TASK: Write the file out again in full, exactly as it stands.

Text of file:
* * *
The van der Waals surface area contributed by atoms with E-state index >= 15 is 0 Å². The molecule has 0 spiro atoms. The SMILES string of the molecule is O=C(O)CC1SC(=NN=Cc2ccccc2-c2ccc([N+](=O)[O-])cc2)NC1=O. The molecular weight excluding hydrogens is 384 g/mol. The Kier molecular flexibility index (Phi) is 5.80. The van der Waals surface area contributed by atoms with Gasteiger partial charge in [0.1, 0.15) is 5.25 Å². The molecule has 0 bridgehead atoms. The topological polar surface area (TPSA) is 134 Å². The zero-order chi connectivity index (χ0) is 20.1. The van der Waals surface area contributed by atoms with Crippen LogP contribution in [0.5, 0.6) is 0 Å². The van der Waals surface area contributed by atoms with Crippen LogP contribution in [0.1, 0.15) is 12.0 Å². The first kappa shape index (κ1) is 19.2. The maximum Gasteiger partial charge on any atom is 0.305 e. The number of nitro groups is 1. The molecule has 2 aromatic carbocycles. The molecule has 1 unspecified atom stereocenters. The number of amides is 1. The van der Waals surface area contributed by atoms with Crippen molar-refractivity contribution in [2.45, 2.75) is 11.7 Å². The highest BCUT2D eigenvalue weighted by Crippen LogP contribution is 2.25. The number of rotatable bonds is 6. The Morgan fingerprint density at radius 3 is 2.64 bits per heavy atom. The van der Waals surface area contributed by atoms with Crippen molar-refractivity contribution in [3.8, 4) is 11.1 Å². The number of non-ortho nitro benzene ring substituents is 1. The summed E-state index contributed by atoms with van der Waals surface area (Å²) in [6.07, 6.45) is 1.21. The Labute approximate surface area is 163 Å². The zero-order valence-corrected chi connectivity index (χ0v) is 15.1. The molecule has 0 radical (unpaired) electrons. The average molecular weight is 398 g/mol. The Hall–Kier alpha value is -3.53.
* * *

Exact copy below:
The van der Waals surface area contributed by atoms with E-state index >= 15 is 0 Å². The molecule has 0 spiro atoms. The SMILES string of the molecule is O=C(O)CC1SC(=NN=Cc2ccccc2-c2ccc([N+](=O)[O-])cc2)NC1=O. The molecular weight excluding hydrogens is 384 g/mol. The Kier molecular flexibility index (Phi) is 5.80. The van der Waals surface area contributed by atoms with Gasteiger partial charge in [0.1, 0.15) is 5.25 Å². The molecule has 0 bridgehead atoms. The topological polar surface area (TPSA) is 134 Å². The zero-order chi connectivity index (χ0) is 20.1. The van der Waals surface area contributed by atoms with Crippen LogP contribution in [0.5, 0.6) is 0 Å². The van der Waals surface area contributed by atoms with Crippen LogP contribution in [0.1, 0.15) is 12.0 Å². The first kappa shape index (κ1) is 19.2. The maximum Gasteiger partial charge on any atom is 0.305 e. The number of nitro groups is 1. The molecule has 2 aromatic carbocycles. The molecule has 1 unspecified atom stereocenters. The number of amides is 1. The van der Waals surface area contributed by atoms with Crippen molar-refractivity contribution in [2.45, 2.75) is 11.7 Å². The highest BCUT2D eigenvalue weighted by Crippen LogP contribution is 2.25. The number of rotatable bonds is 6. The Morgan fingerprint density at radius 3 is 2.64 bits per heavy atom. The van der Waals surface area contributed by atoms with Crippen molar-refractivity contribution in [3.8, 4) is 11.1 Å². The number of non-ortho nitro benzene ring substituents is 1. The summed E-state index contributed by atoms with van der Waals surface area (Å²) in [6.07, 6.45) is 1.21. The Labute approximate surface area is 163 Å². The zero-order valence-corrected chi connectivity index (χ0v) is 15.1. The molecule has 0 radical (unpaired) electrons. The average molecular weight is 398 g/mol. The Hall–Kier alpha value is -3.53.